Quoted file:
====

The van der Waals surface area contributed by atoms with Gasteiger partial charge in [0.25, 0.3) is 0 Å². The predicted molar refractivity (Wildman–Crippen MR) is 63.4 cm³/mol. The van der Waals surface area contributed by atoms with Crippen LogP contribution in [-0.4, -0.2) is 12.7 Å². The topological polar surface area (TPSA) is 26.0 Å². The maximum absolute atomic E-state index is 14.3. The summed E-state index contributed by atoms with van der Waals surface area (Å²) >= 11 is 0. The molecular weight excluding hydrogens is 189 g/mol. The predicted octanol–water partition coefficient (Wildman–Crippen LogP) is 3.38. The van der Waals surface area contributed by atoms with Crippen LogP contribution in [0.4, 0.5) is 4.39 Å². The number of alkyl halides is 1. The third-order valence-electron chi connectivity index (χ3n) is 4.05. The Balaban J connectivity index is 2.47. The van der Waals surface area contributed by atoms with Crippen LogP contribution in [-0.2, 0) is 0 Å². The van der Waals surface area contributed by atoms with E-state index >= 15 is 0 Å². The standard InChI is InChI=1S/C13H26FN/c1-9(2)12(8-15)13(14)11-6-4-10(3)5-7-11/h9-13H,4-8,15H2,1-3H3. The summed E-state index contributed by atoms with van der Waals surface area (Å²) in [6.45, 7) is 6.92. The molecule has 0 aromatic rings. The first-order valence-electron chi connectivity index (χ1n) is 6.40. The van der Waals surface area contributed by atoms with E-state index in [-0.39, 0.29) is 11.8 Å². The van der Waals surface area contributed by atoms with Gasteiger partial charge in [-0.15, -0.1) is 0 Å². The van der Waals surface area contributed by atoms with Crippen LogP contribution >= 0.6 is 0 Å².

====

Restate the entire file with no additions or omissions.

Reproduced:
The van der Waals surface area contributed by atoms with Gasteiger partial charge in [0.25, 0.3) is 0 Å². The predicted molar refractivity (Wildman–Crippen MR) is 63.4 cm³/mol. The van der Waals surface area contributed by atoms with Crippen LogP contribution in [-0.4, -0.2) is 12.7 Å². The topological polar surface area (TPSA) is 26.0 Å². The maximum absolute atomic E-state index is 14.3. The summed E-state index contributed by atoms with van der Waals surface area (Å²) >= 11 is 0. The molecular weight excluding hydrogens is 189 g/mol. The predicted octanol–water partition coefficient (Wildman–Crippen LogP) is 3.38. The van der Waals surface area contributed by atoms with Crippen LogP contribution in [0.4, 0.5) is 4.39 Å². The number of alkyl halides is 1. The third-order valence-electron chi connectivity index (χ3n) is 4.05. The Balaban J connectivity index is 2.47. The van der Waals surface area contributed by atoms with Crippen LogP contribution in [-0.2, 0) is 0 Å². The van der Waals surface area contributed by atoms with E-state index >= 15 is 0 Å². The standard InChI is InChI=1S/C13H26FN/c1-9(2)12(8-15)13(14)11-6-4-10(3)5-7-11/h9-13H,4-8,15H2,1-3H3. The summed E-state index contributed by atoms with van der Waals surface area (Å²) in [6.45, 7) is 6.92. The molecule has 0 aromatic rings. The first-order valence-electron chi connectivity index (χ1n) is 6.40. The van der Waals surface area contributed by atoms with E-state index in [-0.39, 0.29) is 11.8 Å². The van der Waals surface area contributed by atoms with Gasteiger partial charge in [-0.15, -0.1) is 0 Å². The van der Waals surface area contributed by atoms with Crippen LogP contribution >= 0.6 is 0 Å².